Arizona is doing well when it comes to attracting educated people to the state. Arizona ranks sixth in net domestic migration of individuals with a bachelor’s degree or higher.

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In an era defined by increasing economic disparities and a growing emphasis on knowledge-based industries, attracting educated people and the migration of educated individuals plays a pivotal role in shaping the socio-economic landscape of American states. Arizona, a state known for its diverse opportunities and vibrant culture, attracts individuals with varying levels of education, creating a dynamic demographic shift. Understanding this migration is crucial for policymakers, educators, and economists alike, as it not only reflects the state’s evolving labor force, but also its capacity to harness the intellectual capital of its newcomers. This analysis draws on data from the American Community Survey (ACS) 2022 1-year estimates, which selects and surveys individuals to estimate migration patterns across the county. Exhibit 1 illustrates the net domestic migration of persons 25 years and older in 2022. Arizona ranked fourth in this measure, with a net increase of 51,881 individuals 25 and up. Florida (196,997), Texas (102,830), and Georgia (52,865) ranked highest in this measure, while California (-221,203), New York (-180,100), and Illinois (-74,121) ranked lowest.

Highly skilled workers are not only the lifeblood of innovation but also the driving force behind the sustained economic growth of Arizona. In a landscape where both large corporations and small enterprises alike are constantly seeking top-tier talent, the influx of educated individuals represents a strategic advantage for the state. The ability to attract and retain such individuals is a testament to Arizona’s competitiveness in the global marketplace. Exhibit 2 illustrates the net domestic migration of persons 25 and older with a bachelor’s degree or higher. Arizona ranks sixth in this measure, with a net domestic migration of 22,811 individuals 25 and up with a bachelor’s or an advanced degree. Florida (90,767), Texas (48,547), and Georgia (28,368) rank highest in this measure, while New York (-71,975), California (-56,266), and Illinois (-40,108) take up the rear.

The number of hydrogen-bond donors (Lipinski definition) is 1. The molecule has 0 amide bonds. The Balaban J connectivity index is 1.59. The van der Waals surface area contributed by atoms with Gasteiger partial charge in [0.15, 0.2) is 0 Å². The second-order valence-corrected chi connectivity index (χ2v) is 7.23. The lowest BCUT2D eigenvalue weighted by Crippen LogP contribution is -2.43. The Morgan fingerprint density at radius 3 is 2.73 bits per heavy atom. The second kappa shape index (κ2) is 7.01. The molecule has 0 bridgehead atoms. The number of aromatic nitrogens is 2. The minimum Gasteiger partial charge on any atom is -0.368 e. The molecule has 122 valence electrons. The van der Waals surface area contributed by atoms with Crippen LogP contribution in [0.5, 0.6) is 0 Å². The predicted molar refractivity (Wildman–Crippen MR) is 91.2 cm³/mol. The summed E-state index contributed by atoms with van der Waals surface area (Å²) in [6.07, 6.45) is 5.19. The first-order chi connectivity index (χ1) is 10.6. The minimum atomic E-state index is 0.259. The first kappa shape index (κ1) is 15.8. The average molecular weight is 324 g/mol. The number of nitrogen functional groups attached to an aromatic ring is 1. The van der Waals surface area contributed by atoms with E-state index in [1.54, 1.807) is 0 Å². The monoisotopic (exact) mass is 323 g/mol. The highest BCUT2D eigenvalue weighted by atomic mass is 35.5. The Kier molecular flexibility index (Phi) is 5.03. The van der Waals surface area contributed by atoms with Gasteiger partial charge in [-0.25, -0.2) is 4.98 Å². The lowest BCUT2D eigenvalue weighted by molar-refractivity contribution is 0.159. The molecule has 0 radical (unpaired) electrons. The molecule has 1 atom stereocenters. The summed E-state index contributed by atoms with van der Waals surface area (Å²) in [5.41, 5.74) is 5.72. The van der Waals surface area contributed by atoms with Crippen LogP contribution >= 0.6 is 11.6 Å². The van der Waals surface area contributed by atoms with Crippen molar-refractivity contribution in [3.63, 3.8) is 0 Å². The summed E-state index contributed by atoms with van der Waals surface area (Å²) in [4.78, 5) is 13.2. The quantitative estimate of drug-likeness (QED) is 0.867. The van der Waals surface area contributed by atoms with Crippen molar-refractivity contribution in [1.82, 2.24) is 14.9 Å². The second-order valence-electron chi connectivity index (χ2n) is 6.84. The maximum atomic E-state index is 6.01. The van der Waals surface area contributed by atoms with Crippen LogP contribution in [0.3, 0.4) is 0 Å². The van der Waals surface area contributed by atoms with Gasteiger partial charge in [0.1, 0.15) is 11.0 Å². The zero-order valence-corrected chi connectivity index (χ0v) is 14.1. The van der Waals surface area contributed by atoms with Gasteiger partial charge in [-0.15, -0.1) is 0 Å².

Net migration, the difference between individuals moving into and out of Arizona, is not uniform across the educational spectrum. By categorizing migration data according to education levels, we can reveal nuances in the patterns of movement, shedding light on how the state’s evolving economy impacts diverse segments of its population. Exhibit 3 lists net domestic migration by state for persons 25 years and older at each level of education, sorted by total net domestic migration.

Exhibit 3: Net Domestic Migration by State for Persons 25 and Older by Education Level, ACS 2022 1-Year Estimates:

Author: This story was written by Delaney O’Kray-Murphy, an EBRC research economist.